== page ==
Apr 28 2014, 4:04pm CDT | by Forbes
Samsung and Apple (AAPL) are the top two players in the smartphone market. I am often asked by individual investors in the U. S. how to invest in Samsung, a Korean company. The best way is to buy Samsung shares in Seoul, South Korea or GDRs in London.
In the United States, Samsung shares trade under the symbol SSNLF. These are unsponsored ADRs trading on the OTC market. They have very wide bid-ask spreads, and average volume over the last three months is 10 shares per day. On most days not a single share trades. Given these huge liquidity issues, SSNLF should be avoided by all but the most experienced investors.
A good way to profit from Apple’s success has always been buying select suppliers to Apple. However this strategy does not work well with Samsung. Unlike Apple, Samsung itself is one of the largest manufacturers of semiconductors, display screens, and other components that go into smartphones. Until recently, Samsung was manufacturing the CPU, which is the brain of the smartphone, for Apple iPhones.
Synaptics, a San Jose, California-based supplier of human interface solutions mostly for touch applications, is a good way to profit from the success of Samsung smartphones. Synaptics trades under the symbol SYNA on Nasdaq. Average volume over the last three months is 1.38 million shares per day. Bid and ask spread is not as narrow as desirable but it is typically manageable as it tends to fluctuate between $0.02 and $0.20.
Solutions from Synaptics are used to enable a number of features in Samsung’s flagship smartphone Galaxy S5. These solutions include the finger print sensor in the home button that enables the PayPal payment app, stylus technology with sensitivity as high as one millimeter, and 3D touch capability that makes it possible to hover a finger over the touch screen to scroll and make selections.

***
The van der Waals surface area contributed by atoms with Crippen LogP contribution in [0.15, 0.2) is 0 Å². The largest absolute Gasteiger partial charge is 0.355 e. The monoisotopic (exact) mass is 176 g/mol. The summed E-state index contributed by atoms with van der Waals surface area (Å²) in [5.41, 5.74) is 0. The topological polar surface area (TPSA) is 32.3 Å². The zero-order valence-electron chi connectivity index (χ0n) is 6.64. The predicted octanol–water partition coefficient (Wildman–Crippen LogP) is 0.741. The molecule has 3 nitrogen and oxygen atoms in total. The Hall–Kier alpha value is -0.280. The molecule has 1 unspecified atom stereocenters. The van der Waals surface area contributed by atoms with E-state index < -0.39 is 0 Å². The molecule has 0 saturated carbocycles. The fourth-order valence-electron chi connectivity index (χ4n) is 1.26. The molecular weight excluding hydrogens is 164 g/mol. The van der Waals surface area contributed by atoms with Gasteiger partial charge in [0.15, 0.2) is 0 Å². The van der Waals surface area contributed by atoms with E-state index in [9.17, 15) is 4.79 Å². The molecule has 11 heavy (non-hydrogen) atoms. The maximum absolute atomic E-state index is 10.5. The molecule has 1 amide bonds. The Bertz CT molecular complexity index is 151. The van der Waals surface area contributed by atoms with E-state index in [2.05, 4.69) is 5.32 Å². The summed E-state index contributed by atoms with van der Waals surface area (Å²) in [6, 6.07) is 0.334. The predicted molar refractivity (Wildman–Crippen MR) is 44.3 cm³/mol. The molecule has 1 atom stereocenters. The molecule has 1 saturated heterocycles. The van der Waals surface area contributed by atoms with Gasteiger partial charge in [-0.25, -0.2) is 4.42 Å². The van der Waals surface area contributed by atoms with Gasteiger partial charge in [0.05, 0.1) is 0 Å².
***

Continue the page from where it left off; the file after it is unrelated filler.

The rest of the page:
Synaptics also played a major role in the popular Samsung Galaxy S4, and it is a supplier to the Samsung Galaxy TabPro 8.4. Synaptics’ business is firing on all cylinders. At the beginning of the fiscal year, Synaptics projected annual revenue growth of 21%. Due to the strength of finger print ID business, now the company is projecting a growth rate closer to 40%. March quarter revenues increased 25% year over year. More importantly, revenue for mobile products increased 44% year over year.
Synaptics entered the June quarter with a backlog of $145 million and expects revenues for the quarter to be in the range of $275 to $295 million. The company expects gross margins to be 45% to 46%. Non-GAAP net earnings per diluted share for the June quarter are projected to be $1.10 to $1.32 per share. Analysts’ estimates for the next year earnings range from $3.54 to $5.23 compared to $3.47 to $4.08 for this year. Assuming $5 of earnings, and revenue growth potential of 40%, the stock has considerable room to run. If the stock attains a P/E of 20, the stock can go over $100. As of this writing the stock is trading around $60
It is important to note that this stock is highly volatile. Two reasons behind the high volatility are that short interest periodically spikes and there is a high variance in earnings estimates. Today the stock is down along with other growth stocks for no particular reason specific to this stock. Astute investors can take advantage of the volatility by slowly scaling in on dips.
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